Racing: Meade plans Square route to Festival: Richard Edmondson on an Irish hurdler ready for the burden of high expectation

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The Independent Online
HE HAS speed, he has staying ability and he has form. In fact the only ingredient that the leading inmate at Noel Meade's yard at Navan in Co Meath has against him is racing's lore that top races go only to prettily named horses. He is called Tiananmen Square.

The derivation of the four-year- old's inglorious moniker has never been properly explained and Meade himself is faintly embarrassed by it. 'It's an unusual name all right, but it's the name he has now,' he says. 'He's always been known as Flash in the yard anyway.'

The nickname sits tidily with Tiananmen Square's achievements. The winner of two bumper races in the first half of last season, the horse went into the Cheltenham Festival accompanied by the dual albatrosses of 'Ireland's banker of the meeting' and 'the new Arkle'.

This burden was enough to relegate Tiananmen Square into second place in the Festival Bumper last March behind Montelado, but he subsequently gained revenge at Punchestown to sharpen anticipation for the start of the gelding's jumping career. That moment comes at Fairyhouse tomorrow in the Thomastown Maiden Hurdle, when he will be ridden by Ireland's champion jump jockey, Charlie Swan.

When he trots out on to the course, Tiananmen Square will embark on a career that Meade envisaged from the moment he saw the horse circling at Newmarket's October Sales.

'He's very much the type of horse that I've been training over the years,' Meade says. 'The way we work here means I like a horse that has a bit of size and a bit of scope, the sort to make a jumper if we do miss on the Flat.

'He would have won his maiden on the Flat, but we decided to wait for a bumper with him, and when he did a piece of work with Novello Allegro (the stable's useful juvenile hurdler) we realised that he was a bit useful.'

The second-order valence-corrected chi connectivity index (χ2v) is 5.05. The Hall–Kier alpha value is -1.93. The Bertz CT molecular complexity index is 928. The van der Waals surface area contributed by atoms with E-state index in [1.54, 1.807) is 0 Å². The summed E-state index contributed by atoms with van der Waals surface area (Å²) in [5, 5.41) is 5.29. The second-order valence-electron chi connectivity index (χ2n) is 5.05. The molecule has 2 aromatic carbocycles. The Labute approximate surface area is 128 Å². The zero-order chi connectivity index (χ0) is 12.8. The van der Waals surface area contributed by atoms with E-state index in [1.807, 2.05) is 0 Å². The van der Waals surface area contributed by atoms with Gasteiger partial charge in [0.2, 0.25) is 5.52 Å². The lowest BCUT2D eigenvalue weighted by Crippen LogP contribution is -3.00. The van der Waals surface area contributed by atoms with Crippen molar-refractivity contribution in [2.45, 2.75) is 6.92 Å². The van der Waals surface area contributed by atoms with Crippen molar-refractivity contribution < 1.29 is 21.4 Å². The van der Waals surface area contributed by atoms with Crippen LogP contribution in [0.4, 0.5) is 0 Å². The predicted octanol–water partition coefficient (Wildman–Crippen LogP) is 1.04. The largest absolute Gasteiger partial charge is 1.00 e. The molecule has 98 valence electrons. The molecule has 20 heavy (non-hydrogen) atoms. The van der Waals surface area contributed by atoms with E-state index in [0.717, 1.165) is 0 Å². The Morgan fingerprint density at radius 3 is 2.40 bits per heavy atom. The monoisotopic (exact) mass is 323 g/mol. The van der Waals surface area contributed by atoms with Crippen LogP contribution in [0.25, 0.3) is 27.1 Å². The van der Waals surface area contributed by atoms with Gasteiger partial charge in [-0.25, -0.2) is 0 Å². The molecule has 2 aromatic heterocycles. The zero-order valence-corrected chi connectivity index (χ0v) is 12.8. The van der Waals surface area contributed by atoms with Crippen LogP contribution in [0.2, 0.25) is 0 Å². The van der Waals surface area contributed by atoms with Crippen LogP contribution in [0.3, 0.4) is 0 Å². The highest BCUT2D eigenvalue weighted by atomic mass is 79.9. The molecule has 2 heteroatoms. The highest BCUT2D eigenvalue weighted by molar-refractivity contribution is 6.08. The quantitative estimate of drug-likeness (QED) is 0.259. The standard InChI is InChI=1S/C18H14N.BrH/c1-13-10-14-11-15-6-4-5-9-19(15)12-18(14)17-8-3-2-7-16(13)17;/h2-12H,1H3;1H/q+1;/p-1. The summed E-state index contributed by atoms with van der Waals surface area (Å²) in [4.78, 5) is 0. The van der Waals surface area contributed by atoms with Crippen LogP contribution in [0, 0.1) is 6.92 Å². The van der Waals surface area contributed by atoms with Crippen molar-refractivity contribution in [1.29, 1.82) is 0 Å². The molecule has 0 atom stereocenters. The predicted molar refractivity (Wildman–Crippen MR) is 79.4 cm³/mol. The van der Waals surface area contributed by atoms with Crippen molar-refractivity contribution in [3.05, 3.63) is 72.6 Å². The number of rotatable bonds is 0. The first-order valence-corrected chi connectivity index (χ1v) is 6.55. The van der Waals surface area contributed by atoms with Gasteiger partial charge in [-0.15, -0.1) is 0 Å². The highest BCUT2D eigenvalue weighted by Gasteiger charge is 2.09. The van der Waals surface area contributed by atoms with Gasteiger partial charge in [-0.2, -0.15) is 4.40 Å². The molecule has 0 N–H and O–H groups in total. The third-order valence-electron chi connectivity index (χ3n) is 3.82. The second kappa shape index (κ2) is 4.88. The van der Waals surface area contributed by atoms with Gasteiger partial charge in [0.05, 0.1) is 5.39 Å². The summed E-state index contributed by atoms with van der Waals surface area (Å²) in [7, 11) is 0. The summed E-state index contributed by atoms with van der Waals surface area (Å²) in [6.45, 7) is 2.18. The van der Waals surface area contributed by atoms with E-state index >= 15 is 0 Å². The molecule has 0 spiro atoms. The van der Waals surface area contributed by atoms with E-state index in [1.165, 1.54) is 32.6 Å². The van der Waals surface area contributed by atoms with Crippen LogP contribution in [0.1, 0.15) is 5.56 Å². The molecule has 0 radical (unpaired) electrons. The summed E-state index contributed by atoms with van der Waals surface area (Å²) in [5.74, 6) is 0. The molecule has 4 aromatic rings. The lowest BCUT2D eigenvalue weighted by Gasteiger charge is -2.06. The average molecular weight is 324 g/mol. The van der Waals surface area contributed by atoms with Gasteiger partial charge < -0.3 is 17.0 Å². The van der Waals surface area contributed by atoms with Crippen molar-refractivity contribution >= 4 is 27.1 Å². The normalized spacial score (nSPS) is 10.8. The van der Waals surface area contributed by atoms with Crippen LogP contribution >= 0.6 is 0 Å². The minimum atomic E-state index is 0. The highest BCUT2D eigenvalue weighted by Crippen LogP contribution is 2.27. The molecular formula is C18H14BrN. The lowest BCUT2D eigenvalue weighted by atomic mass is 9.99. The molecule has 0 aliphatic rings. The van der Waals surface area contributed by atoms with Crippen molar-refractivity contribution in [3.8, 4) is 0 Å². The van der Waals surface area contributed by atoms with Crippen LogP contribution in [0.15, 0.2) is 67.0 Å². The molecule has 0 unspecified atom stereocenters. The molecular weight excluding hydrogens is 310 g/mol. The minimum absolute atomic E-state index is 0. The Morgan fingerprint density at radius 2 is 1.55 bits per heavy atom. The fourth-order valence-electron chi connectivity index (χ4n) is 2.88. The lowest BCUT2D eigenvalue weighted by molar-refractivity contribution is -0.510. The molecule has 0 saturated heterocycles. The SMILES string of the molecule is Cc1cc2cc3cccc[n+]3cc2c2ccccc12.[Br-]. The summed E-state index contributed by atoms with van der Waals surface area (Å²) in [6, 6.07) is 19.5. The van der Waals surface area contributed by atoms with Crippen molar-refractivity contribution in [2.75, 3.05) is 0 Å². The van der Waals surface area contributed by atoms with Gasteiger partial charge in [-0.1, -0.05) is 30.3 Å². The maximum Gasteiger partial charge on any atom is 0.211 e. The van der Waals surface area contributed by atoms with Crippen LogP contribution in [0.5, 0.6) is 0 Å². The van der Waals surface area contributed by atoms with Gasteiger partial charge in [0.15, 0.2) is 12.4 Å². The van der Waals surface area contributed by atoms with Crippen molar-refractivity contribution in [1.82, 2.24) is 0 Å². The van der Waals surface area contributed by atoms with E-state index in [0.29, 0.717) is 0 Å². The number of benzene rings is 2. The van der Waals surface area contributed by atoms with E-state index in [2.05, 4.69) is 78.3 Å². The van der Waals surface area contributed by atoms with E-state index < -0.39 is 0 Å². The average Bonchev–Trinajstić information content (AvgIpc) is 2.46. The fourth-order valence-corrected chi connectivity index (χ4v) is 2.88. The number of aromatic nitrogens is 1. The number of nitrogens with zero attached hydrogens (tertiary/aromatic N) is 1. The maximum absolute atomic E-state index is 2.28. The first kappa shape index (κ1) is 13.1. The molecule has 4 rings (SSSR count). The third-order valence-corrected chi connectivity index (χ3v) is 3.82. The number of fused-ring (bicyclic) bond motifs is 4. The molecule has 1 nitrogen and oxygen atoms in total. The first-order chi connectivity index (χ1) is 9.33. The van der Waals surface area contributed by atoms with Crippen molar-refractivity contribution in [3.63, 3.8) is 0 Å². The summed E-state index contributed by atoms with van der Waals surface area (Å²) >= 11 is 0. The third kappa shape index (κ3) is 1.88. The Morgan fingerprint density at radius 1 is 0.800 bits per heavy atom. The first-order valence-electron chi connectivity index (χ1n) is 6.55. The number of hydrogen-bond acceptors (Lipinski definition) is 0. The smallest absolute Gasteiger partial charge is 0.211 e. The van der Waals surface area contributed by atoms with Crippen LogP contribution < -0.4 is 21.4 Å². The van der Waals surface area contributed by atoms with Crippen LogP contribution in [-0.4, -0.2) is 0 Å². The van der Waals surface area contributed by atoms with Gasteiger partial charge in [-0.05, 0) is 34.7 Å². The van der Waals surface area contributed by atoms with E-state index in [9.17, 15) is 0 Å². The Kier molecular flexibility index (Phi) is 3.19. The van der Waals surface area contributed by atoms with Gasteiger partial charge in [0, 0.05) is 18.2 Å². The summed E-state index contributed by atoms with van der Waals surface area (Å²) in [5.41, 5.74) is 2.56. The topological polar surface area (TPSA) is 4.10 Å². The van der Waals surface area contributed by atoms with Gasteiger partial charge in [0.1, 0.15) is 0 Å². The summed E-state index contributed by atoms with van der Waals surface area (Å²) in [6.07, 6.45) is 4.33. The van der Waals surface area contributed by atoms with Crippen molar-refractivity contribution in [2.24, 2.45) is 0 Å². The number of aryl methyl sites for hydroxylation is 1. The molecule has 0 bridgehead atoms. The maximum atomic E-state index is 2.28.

As Tiananmen Square moves into a different sphere, Meade is convinced he can cope on the evidence of practice-ground movements. 'He schooled all last season. We school all our horses regularly when we know they're going to go jumping, maybe once a week,' he says, 'and he did it quite well in a schooling race which he ran in at Dundalk six weeks ago. He's a pretty natural jumper.'

Meade issues all the usual disclaimers about tomorrow's venture. 'I'm sure he'll be a bit rusty about the game on his first run, and I wouldn't have thought he's 100 per cent wound up,' he says. But his choice for the next venture gives away what is expected. 'After Saturday I would imagine he'll go for a winners' race at Leopardstown,' he says.

This campaign again has Cheltenham as its focus, and Meade is touched by sufficient optimism to look even further forward than next March. 'I couldn't say at this stage which race he'll go for at the Festival, but I wouldn't be afraid to run him over two miles because the plan is to bring him back the following year as well,' he says. 'He's always going to compete at the highest level.'

With Tiananmen Square's promise already provoking notions of a challenge on the 1994 Champion Hurdle, there will be many expecting top races to come his way this season.

His is a package that could only be more persuasive if the horse took advantage of an equine deed poll.

(Photograph omitted)

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